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Outsider Art: Spontaneous Alternatives
Colin Rhodes
January 2000
Roger Cardinal
This book represents the best-informed and most lucid account of Outsider Art at the turn of the century--a fascinating field which has recently begun to expand at an astonishing pace.

Book Description
Outsider Art is work produced outside the mainstream of modern art by self-taught, untrained visionaries, spiritualists, eccentric recluses, folk artists, psychiatric patients, criminals, and others beyond the imposed margins of society and the art market. Coined by Roger Cardinal in 1972, the term in English derived from Jean Dubuffet's "art brut"--literally "raw art," "uncooked" by culture, unaffected by fashion, unmoved by artistic standards. In this indispensable book Colin Rhodes surveys the history and reception of Outsider Art--first championed by Dubuffet and the...

Biografia a Paso de Carga
Jean Dubuffet
Apr 2005
(Paperback) - Spanish

Formless: A User's Guide
Yve Alain Bois
October 1900
Book Description
Although it is more than sixty years since Georges Bataille undertook his philosophical development of the term informe, only in recent years has the idea of the "formless" been deployed in the theorizing and reconfiguring of twentieth-century art. In Formless: A User's Guide, Yve-Alain Bois and Rosalind Krauss present a rich and compelling panorama of the formless. They chart its persistence within a history of modernism that has always repressed it in the interest of privileging formal mastery, and they assess its destiny within current artistic production. In the domain of practice, they analyze it as an operational tool, the structural cunning of which has repeatedly been suppressed in the service of a thematics of art. Neither theme nor form, formless is, as Bataille himself expressed it, a "job."...

Keith Haring
Germano Celant (Editor)
October 1992
Language Notes
Text: Italian --This text refers to an out of print or unavailable edition of this title.

Life, Death, Love, Hate, Pleasure, Pain
Elizabeth Karl J. Smith
January 2003
Book Description
With its title taken from a signature work by Bruce Nauman, Life, Death, Love, Hate ,Pleasure, Pain presents a selection of approximately 190 works from the collection of the Museum of Contemporary Art, Chicago. A wide-ranging, insightful survey, arranged in roughly chronological order, it features work by such artists as Vito Acconci, Magdalena Abakanowicz, Francis Bacon, Matthew Barney, Joseph, Beuys, Christo, Iñigo Manglano-Ovalle, KerryJames Marshall, Mariko Mori, Martin Puryear, Richard Serra, Yinka Shonibare, and H. C. Westermann. In an introductory essay, chief curator Elizabeth Smith discusses key trends in art from World War II to the present and provides a brief history of the MCA and its collection. Additional, accessible short texts by the curatorial staff of the MCA focus on individual works. ...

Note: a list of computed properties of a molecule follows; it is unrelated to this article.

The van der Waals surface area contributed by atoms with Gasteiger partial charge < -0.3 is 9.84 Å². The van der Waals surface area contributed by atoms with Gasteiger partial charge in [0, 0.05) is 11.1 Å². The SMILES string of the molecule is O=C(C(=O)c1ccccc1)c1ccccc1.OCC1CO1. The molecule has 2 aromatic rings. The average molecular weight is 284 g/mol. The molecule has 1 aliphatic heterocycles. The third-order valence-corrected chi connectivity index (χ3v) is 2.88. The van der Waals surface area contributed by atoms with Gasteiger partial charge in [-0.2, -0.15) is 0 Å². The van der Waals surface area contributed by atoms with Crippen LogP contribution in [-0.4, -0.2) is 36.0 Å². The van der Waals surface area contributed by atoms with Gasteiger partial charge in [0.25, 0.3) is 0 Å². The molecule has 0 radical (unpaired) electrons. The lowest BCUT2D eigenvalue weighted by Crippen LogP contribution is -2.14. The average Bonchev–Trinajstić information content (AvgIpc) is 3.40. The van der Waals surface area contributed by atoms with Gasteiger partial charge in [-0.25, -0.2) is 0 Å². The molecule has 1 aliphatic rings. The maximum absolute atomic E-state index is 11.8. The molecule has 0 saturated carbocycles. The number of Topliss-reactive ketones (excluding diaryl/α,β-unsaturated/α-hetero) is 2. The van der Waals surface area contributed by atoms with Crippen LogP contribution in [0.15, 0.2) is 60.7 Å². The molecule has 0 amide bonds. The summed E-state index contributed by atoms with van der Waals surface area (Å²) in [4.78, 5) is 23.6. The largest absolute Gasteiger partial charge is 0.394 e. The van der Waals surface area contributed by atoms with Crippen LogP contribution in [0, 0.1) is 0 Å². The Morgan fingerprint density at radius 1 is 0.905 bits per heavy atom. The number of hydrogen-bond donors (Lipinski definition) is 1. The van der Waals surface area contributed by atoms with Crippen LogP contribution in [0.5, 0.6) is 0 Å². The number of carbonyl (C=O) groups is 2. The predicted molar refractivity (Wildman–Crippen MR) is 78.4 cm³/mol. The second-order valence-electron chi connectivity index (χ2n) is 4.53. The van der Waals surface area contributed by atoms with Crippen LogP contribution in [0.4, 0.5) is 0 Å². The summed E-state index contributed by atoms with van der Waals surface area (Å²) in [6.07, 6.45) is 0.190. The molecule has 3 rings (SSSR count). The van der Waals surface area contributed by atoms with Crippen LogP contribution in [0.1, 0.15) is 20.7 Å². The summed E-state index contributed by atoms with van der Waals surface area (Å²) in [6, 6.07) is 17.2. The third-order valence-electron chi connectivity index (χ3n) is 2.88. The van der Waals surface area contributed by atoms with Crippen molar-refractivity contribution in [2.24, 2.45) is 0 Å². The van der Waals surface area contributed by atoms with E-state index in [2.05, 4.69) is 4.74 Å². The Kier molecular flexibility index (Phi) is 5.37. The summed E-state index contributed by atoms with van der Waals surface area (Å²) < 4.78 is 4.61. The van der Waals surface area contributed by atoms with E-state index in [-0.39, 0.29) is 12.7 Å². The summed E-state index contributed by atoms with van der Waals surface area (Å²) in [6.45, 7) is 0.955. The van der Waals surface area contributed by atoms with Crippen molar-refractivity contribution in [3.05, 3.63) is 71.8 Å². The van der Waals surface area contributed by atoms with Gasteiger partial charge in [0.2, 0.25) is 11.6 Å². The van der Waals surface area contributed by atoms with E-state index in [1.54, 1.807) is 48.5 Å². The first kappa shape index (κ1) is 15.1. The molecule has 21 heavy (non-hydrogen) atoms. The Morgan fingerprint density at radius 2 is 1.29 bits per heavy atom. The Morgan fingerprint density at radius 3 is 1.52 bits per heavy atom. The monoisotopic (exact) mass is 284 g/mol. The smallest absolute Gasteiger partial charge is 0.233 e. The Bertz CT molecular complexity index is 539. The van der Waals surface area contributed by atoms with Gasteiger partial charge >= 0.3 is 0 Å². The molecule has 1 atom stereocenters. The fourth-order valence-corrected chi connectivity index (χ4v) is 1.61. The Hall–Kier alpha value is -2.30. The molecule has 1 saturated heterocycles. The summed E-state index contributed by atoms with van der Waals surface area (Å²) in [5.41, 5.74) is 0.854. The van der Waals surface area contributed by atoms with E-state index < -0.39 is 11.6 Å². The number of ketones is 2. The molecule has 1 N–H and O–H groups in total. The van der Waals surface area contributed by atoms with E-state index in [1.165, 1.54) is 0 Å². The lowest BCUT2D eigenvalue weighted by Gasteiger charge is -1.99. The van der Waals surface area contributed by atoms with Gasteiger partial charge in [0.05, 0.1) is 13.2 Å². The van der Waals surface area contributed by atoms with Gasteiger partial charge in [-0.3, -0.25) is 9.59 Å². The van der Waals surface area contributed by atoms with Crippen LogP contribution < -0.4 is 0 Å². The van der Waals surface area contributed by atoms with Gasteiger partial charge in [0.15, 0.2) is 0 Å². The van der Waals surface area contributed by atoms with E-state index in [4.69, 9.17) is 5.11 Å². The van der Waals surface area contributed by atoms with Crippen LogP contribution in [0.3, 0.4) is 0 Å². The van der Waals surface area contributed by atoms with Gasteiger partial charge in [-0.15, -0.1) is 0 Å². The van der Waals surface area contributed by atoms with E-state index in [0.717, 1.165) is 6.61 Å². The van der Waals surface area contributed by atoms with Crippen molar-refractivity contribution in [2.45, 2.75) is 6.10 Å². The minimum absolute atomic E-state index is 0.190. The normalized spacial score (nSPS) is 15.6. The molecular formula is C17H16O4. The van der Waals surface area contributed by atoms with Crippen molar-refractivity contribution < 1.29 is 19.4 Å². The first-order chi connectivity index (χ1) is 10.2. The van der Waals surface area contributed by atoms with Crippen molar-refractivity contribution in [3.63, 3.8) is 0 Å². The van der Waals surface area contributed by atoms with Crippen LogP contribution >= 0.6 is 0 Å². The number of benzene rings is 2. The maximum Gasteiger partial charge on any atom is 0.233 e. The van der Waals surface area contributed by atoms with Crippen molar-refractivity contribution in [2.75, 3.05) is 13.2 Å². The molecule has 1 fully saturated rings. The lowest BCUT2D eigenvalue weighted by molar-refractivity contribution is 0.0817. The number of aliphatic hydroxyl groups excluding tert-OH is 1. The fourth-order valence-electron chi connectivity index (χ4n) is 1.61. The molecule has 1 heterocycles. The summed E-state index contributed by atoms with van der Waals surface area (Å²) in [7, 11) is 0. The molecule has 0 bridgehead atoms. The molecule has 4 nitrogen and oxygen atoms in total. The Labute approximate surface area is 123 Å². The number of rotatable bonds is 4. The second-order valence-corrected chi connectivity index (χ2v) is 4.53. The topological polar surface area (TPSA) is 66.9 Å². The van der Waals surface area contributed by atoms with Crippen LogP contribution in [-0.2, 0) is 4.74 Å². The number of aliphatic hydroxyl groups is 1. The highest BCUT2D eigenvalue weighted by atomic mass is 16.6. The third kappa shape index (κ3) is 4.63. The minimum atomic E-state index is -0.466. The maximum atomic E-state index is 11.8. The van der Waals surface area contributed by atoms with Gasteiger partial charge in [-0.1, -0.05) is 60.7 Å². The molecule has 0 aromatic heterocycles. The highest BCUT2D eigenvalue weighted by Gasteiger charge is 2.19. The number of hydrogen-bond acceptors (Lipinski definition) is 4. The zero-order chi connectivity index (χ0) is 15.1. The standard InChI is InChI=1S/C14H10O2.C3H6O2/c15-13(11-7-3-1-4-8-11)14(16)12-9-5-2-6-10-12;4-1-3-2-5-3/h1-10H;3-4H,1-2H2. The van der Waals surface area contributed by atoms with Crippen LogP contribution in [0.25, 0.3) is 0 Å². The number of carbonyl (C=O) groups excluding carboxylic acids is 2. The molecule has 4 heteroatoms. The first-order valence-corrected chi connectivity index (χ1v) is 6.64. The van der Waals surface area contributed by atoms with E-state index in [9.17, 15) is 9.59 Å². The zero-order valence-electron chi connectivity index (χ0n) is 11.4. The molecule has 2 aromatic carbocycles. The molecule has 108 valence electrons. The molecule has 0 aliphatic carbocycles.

Pierre Matisse and His Artists
William M. Griswold (Introduction)
February 2003
Book Description
Pierre Matisse arrived in New York shortly before Christmas 1924 determined to make his mark. At that time, the New York art world was in its formative stages, entirely different from what it was to become by the close of the 20th century. He was to play a significant role in its establishment. In 1925, the time of his first exhibition, which featured lithographs and drawings by his father, Henri Matisse, there were few galleries and no museums exhibiting contemporary art. In October 1931 the Pierre Matisse Gallery opened its doors in the Fuller building on 57th Street, just around the corner from the provisional headquarters of the recently instituted Museum of Modern Art. In addition to shows featuring works by such established artists as Giorgio de Chirico, André Derain, Pablo Picasso, Georges Rouault, and, of...

Raw Creation: Outsider Art and Beyond
John Maizels
November 1996
Book Review
Primitive, folk, naive, self-taught, outsider--branding art made outside of the conventional art world has become a tender task. What defines it? Who are its creators? No matter what you call it, there's no denying the visceral appeal of raw creativity unbound by rules, class, or education. Long-overdue attention is finally being awarded to self-taught artists--so often marginalized by race, economics, and social structure--allowing them to carve a solid place for themselves and their work in the world of high art. Maizel's book examines the history, study, and appreciation of this century's self-taught art, from the maniacal drawings of asylum inmates to found-object sculptures made by street people to homes surrounded by monoliths or covered in mosaic. The book bills itself as an introduction to the topic, but it is...

Scottie Wilson: Peddler Turned Painter
Anthony J. Petullo
May 2004
Ms. Brooke Davis Anderson, Director and Curator, The Contemporary Center, American Folk Art Museum
An engaging monograph on the self-taught artist Scottie Wilson, which is thoughtfully organized and thoroughly researched.

Professor Roger Cardinal, University of Kent Canterbury in the United Kingdom
The authors delve into the obscure areas of Scottie Wilson’s life and come up with some interesting fresh material.

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